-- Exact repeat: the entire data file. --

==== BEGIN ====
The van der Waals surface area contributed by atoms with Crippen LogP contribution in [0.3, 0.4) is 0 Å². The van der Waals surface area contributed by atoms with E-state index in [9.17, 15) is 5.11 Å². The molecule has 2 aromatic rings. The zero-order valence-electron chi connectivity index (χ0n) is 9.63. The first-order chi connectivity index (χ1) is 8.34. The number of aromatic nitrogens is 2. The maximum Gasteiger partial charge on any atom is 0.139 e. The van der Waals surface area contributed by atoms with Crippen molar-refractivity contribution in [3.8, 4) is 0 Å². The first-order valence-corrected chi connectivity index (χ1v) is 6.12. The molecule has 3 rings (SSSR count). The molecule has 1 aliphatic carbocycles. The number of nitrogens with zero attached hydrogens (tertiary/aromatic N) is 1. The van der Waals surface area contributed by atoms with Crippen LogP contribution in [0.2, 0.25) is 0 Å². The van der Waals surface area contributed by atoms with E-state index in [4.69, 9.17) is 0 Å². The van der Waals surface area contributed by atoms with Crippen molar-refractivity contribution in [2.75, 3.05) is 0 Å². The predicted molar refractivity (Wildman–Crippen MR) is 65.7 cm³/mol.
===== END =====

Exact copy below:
The van der Waals surface area contributed by atoms with Crippen LogP contribution in [0.3, 0.4) is 0 Å². The van der Waals surface area contributed by atoms with E-state index in [9.17, 15) is 5.11 Å². The molecule has 2 aromatic rings. The zero-order valence-electron chi connectivity index (χ0n) is 9.63. The first-order chi connectivity index (χ1) is 8.34. The number of aromatic nitrogens is 2. The maximum Gasteiger partial charge on any atom is 0.139 e. The van der Waals surface area contributed by atoms with Crippen molar-refractivity contribution in [3.8, 4) is 0 Å². The first-order valence-corrected chi connectivity index (χ1v) is 6.12. The molecule has 3 rings (SSSR count). The molecule has 1 aliphatic carbocycles. The number of nitrogens with zero attached hydrogens (tertiary/aromatic N) is 1. The van der Waals surface area contributed by atoms with Crippen LogP contribution in [0.2, 0.25) is 0 Å². The van der Waals surface area contributed by atoms with E-state index in [4.69, 9.17) is 0 Å². The van der Waals surface area contributed by atoms with Crippen molar-refractivity contribution in [2.75, 3.05) is 0 Å². The predicted molar refractivity (Wildman–Crippen MR) is 65.7 cm³/mol.